Sweet Bird Of Youth, 1962. 8/10

Nothing’s better than Paul Newman in his element as a psuedo swanky cool guy. The quality people who he desperately wants to fit in with don’t show him much respect. Ed Begley, his nemesis, is equally at home in The Sweet Bird of Youth as an over-bearing trashy patriarch (Boss Finley). Not to be out done, Geraldine Page’s Alexandra is Chance’s (Newman’s) off-the-hook benefactress.

It’s great to watch these three great actors clash. None of them are satisfied with their lives. And they’re all too proud to deal with their problems. Alexandra’s party binge defines her personality; “there’s no place to retire to” she laments, so she escapes with vodka, pills, and weed.

Boss Finley’s mistress Lucy (Madeleine Sherwood) is a fitting complement to his crass lifestyle, just as Alexandra suits Chance’s “criminal degenerate and parasite” image. At least Chance tries to get what he wants. But Heavenly (Shirley Knight) seems as unobtainable for him as is heaven.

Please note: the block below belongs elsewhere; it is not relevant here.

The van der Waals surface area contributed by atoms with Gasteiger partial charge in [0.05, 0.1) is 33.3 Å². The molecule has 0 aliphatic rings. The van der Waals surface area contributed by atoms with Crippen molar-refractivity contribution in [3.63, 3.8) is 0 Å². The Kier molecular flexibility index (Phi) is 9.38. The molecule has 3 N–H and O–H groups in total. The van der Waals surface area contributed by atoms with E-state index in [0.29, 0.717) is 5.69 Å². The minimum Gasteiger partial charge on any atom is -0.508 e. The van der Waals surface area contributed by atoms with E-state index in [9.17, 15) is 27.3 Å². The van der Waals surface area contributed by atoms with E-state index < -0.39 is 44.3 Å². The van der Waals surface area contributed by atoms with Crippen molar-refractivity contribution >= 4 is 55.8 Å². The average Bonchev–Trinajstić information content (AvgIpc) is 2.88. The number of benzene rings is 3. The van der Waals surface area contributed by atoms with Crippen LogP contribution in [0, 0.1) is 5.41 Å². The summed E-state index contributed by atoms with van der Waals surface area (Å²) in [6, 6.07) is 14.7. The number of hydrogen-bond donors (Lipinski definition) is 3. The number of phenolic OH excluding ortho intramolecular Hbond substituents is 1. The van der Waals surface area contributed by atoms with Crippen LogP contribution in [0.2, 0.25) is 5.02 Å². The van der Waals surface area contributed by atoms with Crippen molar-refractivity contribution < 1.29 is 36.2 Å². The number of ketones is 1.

Finley’s contempt for Chance is difficult to comprehend. The ‘Boss’ is proud of his humble origins, so why should Chance’s lack of status matter? Besides, by the time of his last return to town Chance has at least the appearance of success. Plus, he’s a local guy.

He can’t win. Just as Chance wrings a contract out of Alexandra to prove his ‘credentials’ to Heavenly, he’s spurned yet again. Even his achievement with Alexandra is a delusion; he’s quickly reduced to a lackey. At least he finally decides to go off on his own “Each of us has his own private hell to go to.”

The happy ending doesn’t jive with the tragic tone. It would work better if it ended with Heavenly comforting Chance after he’s attacked by Tom Jr.; then he staggers off, sure that Heavenly still loves him, but alone.

A nicely-paced drama with good plotting and performances. Definitely worth looking into, especially for Tennessee Williams fans. 8/10.

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